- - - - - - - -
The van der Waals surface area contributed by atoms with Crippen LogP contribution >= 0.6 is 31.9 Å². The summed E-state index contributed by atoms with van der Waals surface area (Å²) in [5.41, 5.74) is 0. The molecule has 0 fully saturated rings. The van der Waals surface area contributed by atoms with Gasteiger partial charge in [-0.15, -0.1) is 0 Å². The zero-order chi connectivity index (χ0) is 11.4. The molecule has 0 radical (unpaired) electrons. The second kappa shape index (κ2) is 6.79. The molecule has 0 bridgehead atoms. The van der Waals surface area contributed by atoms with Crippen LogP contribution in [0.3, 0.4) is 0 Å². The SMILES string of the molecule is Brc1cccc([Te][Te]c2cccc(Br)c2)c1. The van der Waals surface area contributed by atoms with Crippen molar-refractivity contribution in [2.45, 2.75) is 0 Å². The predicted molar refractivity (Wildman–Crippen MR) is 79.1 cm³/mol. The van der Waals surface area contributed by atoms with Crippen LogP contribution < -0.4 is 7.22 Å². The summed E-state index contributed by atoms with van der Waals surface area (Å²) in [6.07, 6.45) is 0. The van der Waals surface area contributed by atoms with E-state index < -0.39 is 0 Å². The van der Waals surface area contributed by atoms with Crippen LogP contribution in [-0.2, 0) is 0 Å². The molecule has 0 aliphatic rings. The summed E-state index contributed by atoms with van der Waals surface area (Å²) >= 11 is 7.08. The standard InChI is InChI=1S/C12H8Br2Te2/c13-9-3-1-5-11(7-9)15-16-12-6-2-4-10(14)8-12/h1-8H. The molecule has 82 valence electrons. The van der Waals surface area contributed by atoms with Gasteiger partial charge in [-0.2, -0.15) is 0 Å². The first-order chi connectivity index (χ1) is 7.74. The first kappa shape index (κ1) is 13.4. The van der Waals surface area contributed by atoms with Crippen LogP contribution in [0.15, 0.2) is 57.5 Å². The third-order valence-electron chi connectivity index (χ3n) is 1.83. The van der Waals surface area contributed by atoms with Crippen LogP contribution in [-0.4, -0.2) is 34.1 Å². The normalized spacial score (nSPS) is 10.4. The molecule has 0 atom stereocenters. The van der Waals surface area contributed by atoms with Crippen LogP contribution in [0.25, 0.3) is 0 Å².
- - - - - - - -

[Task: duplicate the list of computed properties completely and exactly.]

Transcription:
The van der Waals surface area contributed by atoms with Crippen LogP contribution >= 0.6 is 31.9 Å². The summed E-state index contributed by atoms with van der Waals surface area (Å²) in [5.41, 5.74) is 0. The molecule has 0 fully saturated rings. The van der Waals surface area contributed by atoms with Gasteiger partial charge in [-0.15, -0.1) is 0 Å². The zero-order chi connectivity index (χ0) is 11.4. The molecule has 0 radical (unpaired) electrons. The second kappa shape index (κ2) is 6.79. The molecule has 0 bridgehead atoms. The van der Waals surface area contributed by atoms with Crippen LogP contribution in [0.3, 0.4) is 0 Å². The SMILES string of the molecule is Brc1cccc([Te][Te]c2cccc(Br)c2)c1. The van der Waals surface area contributed by atoms with Crippen molar-refractivity contribution in [2.45, 2.75) is 0 Å². The predicted molar refractivity (Wildman–Crippen MR) is 79.1 cm³/mol. The van der Waals surface area contributed by atoms with Crippen LogP contribution < -0.4 is 7.22 Å². The summed E-state index contributed by atoms with van der Waals surface area (Å²) in [6.07, 6.45) is 0. The van der Waals surface area contributed by atoms with E-state index < -0.39 is 0 Å². The van der Waals surface area contributed by atoms with Crippen LogP contribution in [-0.2, 0) is 0 Å². The molecule has 0 aliphatic rings. The summed E-state index contributed by atoms with van der Waals surface area (Å²) >= 11 is 7.08. The standard InChI is InChI=1S/C12H8Br2Te2/c13-9-3-1-5-11(7-9)15-16-12-6-2-4-10(14)8-12/h1-8H. The molecule has 82 valence electrons. The van der Waals surface area contributed by atoms with Gasteiger partial charge in [-0.2, -0.15) is 0 Å². The first-order chi connectivity index (χ1) is 7.74. The first kappa shape index (κ1) is 13.4. The van der Waals surface area contributed by atoms with Crippen LogP contribution in [0.15, 0.2) is 57.5 Å². The third-order valence-electron chi connectivity index (χ3n) is 1.83. The van der Waals surface area contributed by atoms with Crippen LogP contribution in [-0.4, -0.2) is 34.1 Å². The normalized spacial score (nSPS) is 10.4. The molecule has 0 atom stereocenters. The van der Waals surface area contributed by atoms with Crippen LogP contribution in [0.25, 0.3) is 0 Å².